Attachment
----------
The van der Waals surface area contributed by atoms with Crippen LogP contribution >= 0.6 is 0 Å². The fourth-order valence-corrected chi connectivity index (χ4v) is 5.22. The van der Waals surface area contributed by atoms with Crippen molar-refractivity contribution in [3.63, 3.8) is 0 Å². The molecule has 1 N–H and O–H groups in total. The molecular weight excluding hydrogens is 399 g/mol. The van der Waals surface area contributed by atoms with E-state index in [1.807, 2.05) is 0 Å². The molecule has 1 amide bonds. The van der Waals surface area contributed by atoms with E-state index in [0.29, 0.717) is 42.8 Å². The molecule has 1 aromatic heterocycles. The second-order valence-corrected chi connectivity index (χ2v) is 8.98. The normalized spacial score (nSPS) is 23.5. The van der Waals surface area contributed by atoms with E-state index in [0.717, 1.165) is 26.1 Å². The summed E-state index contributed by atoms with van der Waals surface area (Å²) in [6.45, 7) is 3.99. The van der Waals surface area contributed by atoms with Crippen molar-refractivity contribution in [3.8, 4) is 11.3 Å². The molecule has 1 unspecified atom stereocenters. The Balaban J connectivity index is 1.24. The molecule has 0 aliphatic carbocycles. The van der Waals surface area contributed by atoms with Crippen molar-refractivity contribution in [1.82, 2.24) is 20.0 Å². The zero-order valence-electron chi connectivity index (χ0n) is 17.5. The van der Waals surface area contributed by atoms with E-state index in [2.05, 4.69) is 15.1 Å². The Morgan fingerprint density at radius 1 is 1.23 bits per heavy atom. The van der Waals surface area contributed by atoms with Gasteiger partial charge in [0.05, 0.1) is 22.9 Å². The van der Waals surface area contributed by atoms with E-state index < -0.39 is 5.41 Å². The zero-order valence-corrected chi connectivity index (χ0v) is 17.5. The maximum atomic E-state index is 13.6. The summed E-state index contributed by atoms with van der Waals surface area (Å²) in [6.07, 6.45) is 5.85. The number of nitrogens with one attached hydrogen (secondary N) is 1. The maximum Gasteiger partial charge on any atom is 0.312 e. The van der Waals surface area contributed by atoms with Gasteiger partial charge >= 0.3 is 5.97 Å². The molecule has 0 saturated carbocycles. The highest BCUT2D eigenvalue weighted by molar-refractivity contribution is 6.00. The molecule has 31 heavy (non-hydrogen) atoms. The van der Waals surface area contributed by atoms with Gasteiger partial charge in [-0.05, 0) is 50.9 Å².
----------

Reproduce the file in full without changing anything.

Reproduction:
The van der Waals surface area contributed by atoms with Crippen LogP contribution >= 0.6 is 0 Å². The fourth-order valence-corrected chi connectivity index (χ4v) is 5.22. The van der Waals surface area contributed by atoms with Crippen molar-refractivity contribution in [3.63, 3.8) is 0 Å². The molecule has 1 N–H and O–H groups in total. The molecular weight excluding hydrogens is 399 g/mol. The van der Waals surface area contributed by atoms with E-state index in [1.807, 2.05) is 0 Å². The molecule has 1 amide bonds. The van der Waals surface area contributed by atoms with E-state index in [0.29, 0.717) is 42.8 Å². The molecule has 1 aromatic heterocycles. The second-order valence-corrected chi connectivity index (χ2v) is 8.98. The normalized spacial score (nSPS) is 23.5. The van der Waals surface area contributed by atoms with E-state index in [0.717, 1.165) is 26.1 Å². The summed E-state index contributed by atoms with van der Waals surface area (Å²) in [6.45, 7) is 3.99. The van der Waals surface area contributed by atoms with Crippen molar-refractivity contribution in [3.8, 4) is 11.3 Å². The molecule has 1 unspecified atom stereocenters. The Balaban J connectivity index is 1.24. The molecule has 0 aliphatic carbocycles. The van der Waals surface area contributed by atoms with Crippen molar-refractivity contribution in [1.82, 2.24) is 20.0 Å². The zero-order valence-electron chi connectivity index (χ0n) is 17.5. The van der Waals surface area contributed by atoms with E-state index in [2.05, 4.69) is 15.1 Å². The Morgan fingerprint density at radius 1 is 1.23 bits per heavy atom. The van der Waals surface area contributed by atoms with Gasteiger partial charge in [0.05, 0.1) is 22.9 Å². The van der Waals surface area contributed by atoms with E-state index < -0.39 is 5.41 Å². The zero-order valence-corrected chi connectivity index (χ0v) is 17.5. The maximum atomic E-state index is 13.6. The summed E-state index contributed by atoms with van der Waals surface area (Å²) in [6.07, 6.45) is 5.85. The number of nitrogens with one attached hydrogen (secondary N) is 1. The maximum Gasteiger partial charge on any atom is 0.312 e. The van der Waals surface area contributed by atoms with Gasteiger partial charge >= 0.3 is 5.97 Å². The molecule has 0 saturated carbocycles. The highest BCUT2D eigenvalue weighted by molar-refractivity contribution is 6.00. The molecule has 31 heavy (non-hydrogen) atoms. The van der Waals surface area contributed by atoms with Gasteiger partial charge in [-0.05, 0) is 50.9 Å².